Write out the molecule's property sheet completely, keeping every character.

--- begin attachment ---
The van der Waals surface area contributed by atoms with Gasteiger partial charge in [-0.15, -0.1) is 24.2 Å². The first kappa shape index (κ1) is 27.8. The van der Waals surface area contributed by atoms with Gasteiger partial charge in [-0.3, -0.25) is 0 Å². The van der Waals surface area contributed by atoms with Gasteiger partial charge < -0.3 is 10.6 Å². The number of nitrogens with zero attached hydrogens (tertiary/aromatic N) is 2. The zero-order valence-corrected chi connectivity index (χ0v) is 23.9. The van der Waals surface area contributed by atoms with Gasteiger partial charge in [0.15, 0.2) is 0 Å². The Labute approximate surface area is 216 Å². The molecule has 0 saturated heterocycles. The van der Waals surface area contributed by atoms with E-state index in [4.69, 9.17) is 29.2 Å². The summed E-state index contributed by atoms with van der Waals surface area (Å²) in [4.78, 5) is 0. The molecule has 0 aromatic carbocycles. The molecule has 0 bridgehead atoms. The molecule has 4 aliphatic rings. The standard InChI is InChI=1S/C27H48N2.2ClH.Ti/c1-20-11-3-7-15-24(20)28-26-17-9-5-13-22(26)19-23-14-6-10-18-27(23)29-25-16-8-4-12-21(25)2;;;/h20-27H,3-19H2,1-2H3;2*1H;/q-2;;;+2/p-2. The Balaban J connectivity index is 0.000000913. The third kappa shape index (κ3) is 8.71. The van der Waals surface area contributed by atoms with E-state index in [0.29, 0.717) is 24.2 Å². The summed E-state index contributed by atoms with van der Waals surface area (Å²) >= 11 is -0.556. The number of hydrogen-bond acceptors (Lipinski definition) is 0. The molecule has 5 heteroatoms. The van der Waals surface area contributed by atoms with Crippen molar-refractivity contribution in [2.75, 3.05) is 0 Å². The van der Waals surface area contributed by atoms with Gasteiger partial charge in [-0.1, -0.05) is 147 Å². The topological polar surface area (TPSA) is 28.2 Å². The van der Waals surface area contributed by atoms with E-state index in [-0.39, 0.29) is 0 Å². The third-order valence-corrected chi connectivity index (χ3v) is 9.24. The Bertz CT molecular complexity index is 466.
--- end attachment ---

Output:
The van der Waals surface area contributed by atoms with Gasteiger partial charge in [-0.15, -0.1) is 24.2 Å². The first kappa shape index (κ1) is 27.8. The van der Waals surface area contributed by atoms with Gasteiger partial charge in [-0.3, -0.25) is 0 Å². The van der Waals surface area contributed by atoms with Gasteiger partial charge < -0.3 is 10.6 Å². The number of nitrogens with zero attached hydrogens (tertiary/aromatic N) is 2. The zero-order valence-corrected chi connectivity index (χ0v) is 23.9. The van der Waals surface area contributed by atoms with Gasteiger partial charge in [0.15, 0.2) is 0 Å². The Labute approximate surface area is 216 Å². The molecule has 0 saturated heterocycles. The van der Waals surface area contributed by atoms with E-state index in [4.69, 9.17) is 29.2 Å². The summed E-state index contributed by atoms with van der Waals surface area (Å²) in [4.78, 5) is 0. The molecule has 0 aromatic carbocycles. The molecule has 0 bridgehead atoms. The molecule has 4 aliphatic rings. The standard InChI is InChI=1S/C27H48N2.2ClH.Ti/c1-20-11-3-7-15-24(20)28-26-17-9-5-13-22(26)19-23-14-6-10-18-27(23)29-25-16-8-4-12-21(25)2;;;/h20-27H,3-19H2,1-2H3;2*1H;/q-2;;;+2/p-2. The Balaban J connectivity index is 0.000000913. The third kappa shape index (κ3) is 8.71. The van der Waals surface area contributed by atoms with E-state index in [0.29, 0.717) is 24.2 Å². The summed E-state index contributed by atoms with van der Waals surface area (Å²) >= 11 is -0.556. The number of hydrogen-bond acceptors (Lipinski definition) is 0. The molecule has 5 heteroatoms. The van der Waals surface area contributed by atoms with Crippen molar-refractivity contribution in [2.75, 3.05) is 0 Å². The van der Waals surface area contributed by atoms with Gasteiger partial charge in [-0.1, -0.05) is 147 Å². The topological polar surface area (TPSA) is 28.2 Å². The van der Waals surface area contributed by atoms with E-state index in [-0.39, 0.29) is 0 Å². The third-order valence-corrected chi connectivity index (χ3v) is 9.24. The Bertz CT molecular complexity index is 466.